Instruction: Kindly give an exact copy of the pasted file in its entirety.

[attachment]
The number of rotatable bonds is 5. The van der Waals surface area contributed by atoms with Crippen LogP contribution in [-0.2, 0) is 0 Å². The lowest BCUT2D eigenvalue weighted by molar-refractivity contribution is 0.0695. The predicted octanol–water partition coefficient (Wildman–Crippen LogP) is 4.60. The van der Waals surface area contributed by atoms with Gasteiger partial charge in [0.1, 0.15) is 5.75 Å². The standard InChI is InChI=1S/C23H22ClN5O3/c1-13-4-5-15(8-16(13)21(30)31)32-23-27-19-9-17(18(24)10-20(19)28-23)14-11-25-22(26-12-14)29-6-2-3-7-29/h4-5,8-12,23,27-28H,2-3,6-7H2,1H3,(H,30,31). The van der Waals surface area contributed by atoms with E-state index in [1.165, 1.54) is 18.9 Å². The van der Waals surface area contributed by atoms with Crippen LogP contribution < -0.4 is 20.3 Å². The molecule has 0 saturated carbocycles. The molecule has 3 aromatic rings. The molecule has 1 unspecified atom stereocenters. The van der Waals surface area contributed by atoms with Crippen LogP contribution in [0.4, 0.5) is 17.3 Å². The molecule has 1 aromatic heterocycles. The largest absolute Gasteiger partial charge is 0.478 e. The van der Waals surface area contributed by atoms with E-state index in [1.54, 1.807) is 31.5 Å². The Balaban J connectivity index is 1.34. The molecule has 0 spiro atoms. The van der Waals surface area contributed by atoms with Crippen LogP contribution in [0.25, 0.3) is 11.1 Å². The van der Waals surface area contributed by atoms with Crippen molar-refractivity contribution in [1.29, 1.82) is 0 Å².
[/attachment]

The number of rotatable bonds is 5. The van der Waals surface area contributed by atoms with Crippen LogP contribution in [-0.2, 0) is 0 Å². The lowest BCUT2D eigenvalue weighted by molar-refractivity contribution is 0.0695. The predicted octanol–water partition coefficient (Wildman–Crippen LogP) is 4.60. The van der Waals surface area contributed by atoms with Gasteiger partial charge in [0.1, 0.15) is 5.75 Å². The standard InChI is InChI=1S/C23H22ClN5O3/c1-13-4-5-15(8-16(13)21(30)31)32-23-27-19-9-17(18(24)10-20(19)28-23)14-11-25-22(26-12-14)29-6-2-3-7-29/h4-5,8-12,23,27-28H,2-3,6-7H2,1H3,(H,30,31). The van der Waals surface area contributed by atoms with E-state index in [1.165, 1.54) is 18.9 Å². The van der Waals surface area contributed by atoms with Crippen LogP contribution < -0.4 is 20.3 Å². The molecule has 0 saturated carbocycles. The molecule has 3 aromatic rings. The molecule has 1 unspecified atom stereocenters. The van der Waals surface area contributed by atoms with Crippen LogP contribution in [0.4, 0.5) is 17.3 Å². The molecule has 1 aromatic heterocycles. The largest absolute Gasteiger partial charge is 0.478 e. The van der Waals surface area contributed by atoms with E-state index in [1.54, 1.807) is 31.5 Å². The Balaban J connectivity index is 1.34. The molecule has 0 spiro atoms. The van der Waals surface area contributed by atoms with Crippen LogP contribution in [0.25, 0.3) is 11.1 Å². The van der Waals surface area contributed by atoms with Crippen molar-refractivity contribution in [1.29, 1.82) is 0 Å².